Sourdough bread Planning

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Planning your baking day

This is to specify how many breads, size and shape you are going to make and when you want to start mixing. With this information we can work out the quantities of ingredients and the quantities of leaven required.
The leaven should be at its peak when it is used for bread making so it is important to know 48 hours in advance when it will be required so as to plan and optimize its fabrication. At this point in time we are only looking at bread but it is interesting to note that when you fire your oven you will want to optimize your efforts.
If bread is baked between 250°C and 180°C you can also use your oven for the following:

          280°C and 250°C Pizza
          265°C and 235°C Roast
          225°C and 200°C Tarte, Quiche
          210°C and170°C Brioche, patisserie
          200°C and 140°C Terrine, casserole, curry
          150°C and 110°C Sterilizing and preserving meat, fish, vegetable, fruits
          120°C and 100°C Apples cooked in oven
          105°C and  90°C  Meringues
           90 °C and   20°C  Drying plants, fruits and vegetables

Before going into the calculation necessary to create the best bread lets have a look at a few aspects of bread making.
With natural leaven bread planning is crucial. You require approximately 1200g of dough to obtain 1Kg of finished bread. For a 2 Kg finished bread you will require about 2250g of dough because the bigger the bread mass is the less it is affected by evaporation. So even though it is more economic to bake a 4Kg bread I wouldn’ t attempt handling such a large quantity of dough until I was regularly successful with the 1Kg breads.
The Best shape for conservation is the ball "Boule" but I prefer to bake long breads which slices well and are more suitable to the sandwich culture.

The amount of natural leaven is normally 600g (0.6Kg) per liter (1000g or 1 Kg) of mixing water. You may want to modify the amount of leaven in your bread to reduce the sour taste but by doing this you run the risk of getting a less aerated bread. I use the maximum amount of leaven (600g per liter of mixing water) because I enjoy the sour taste and also because I want my bread to have the maximum volume. Of course it is also possible to compensate for reduced leaven by increasing fermentation times.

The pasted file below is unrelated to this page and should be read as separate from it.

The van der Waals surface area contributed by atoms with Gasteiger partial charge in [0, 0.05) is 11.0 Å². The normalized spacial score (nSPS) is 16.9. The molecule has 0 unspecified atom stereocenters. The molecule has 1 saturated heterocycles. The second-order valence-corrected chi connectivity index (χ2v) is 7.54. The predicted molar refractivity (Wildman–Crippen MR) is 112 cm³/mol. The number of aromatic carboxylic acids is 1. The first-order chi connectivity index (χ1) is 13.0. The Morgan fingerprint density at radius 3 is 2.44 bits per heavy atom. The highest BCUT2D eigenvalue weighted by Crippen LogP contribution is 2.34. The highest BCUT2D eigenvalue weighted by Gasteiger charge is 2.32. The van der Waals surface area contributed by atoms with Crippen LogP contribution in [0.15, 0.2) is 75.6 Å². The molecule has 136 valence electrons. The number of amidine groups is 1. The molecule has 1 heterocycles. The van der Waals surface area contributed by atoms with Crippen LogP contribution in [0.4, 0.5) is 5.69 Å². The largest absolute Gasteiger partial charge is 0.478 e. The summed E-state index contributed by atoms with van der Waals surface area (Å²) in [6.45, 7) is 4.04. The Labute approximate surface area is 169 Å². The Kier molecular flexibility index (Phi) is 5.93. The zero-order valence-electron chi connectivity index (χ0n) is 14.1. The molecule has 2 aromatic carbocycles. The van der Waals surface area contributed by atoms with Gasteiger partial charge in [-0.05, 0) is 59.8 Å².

This bring us to the last and most important point which is to determine the Hydration Level of your flour which varies according to the amount of gluten (gluten absorbs 3 times its weight of water) and the amount of damaged starch. If you use too much water your bread will not keep its shape when introduced in the oven, if you do not use enough water your bread will not develop properly. HL is the number of liters of mixing water used with 100 Kg of flour, lets say that you require 55 liters of water for 100 Kg of flour then your HL is 55%. Finding out your Flour HL is important because you will then be able to calculate the exact amount of mixing water you require to mix the dough and obtain the perfect consistency repeatedly. My way of finding out my flour HL is to measure in a bottle exactly 1 liter of water (1000g) then put in a bowl 1000g of flour and start mixing it until I get the consistency required I then weigh the water left in the bottle and deduct the amount used. If 430g are left I have used 570g therefore HL is 57%.
If that is too difficult to follow you may wish to start with an HL of 60% for your first bread. Then when you put your shaped dough on the peel take one minute to observe it, if it doesn’ t hold its shape you have used too much water if it is very firm you may use more water next time. The more hydrated the dough the easier it is for you and for the wild yeast to do the work.
Next time you bake bread add or subtract 1% to your HL until you get it just right.

Copyright © 2005 Henri Saurat - All rights reserved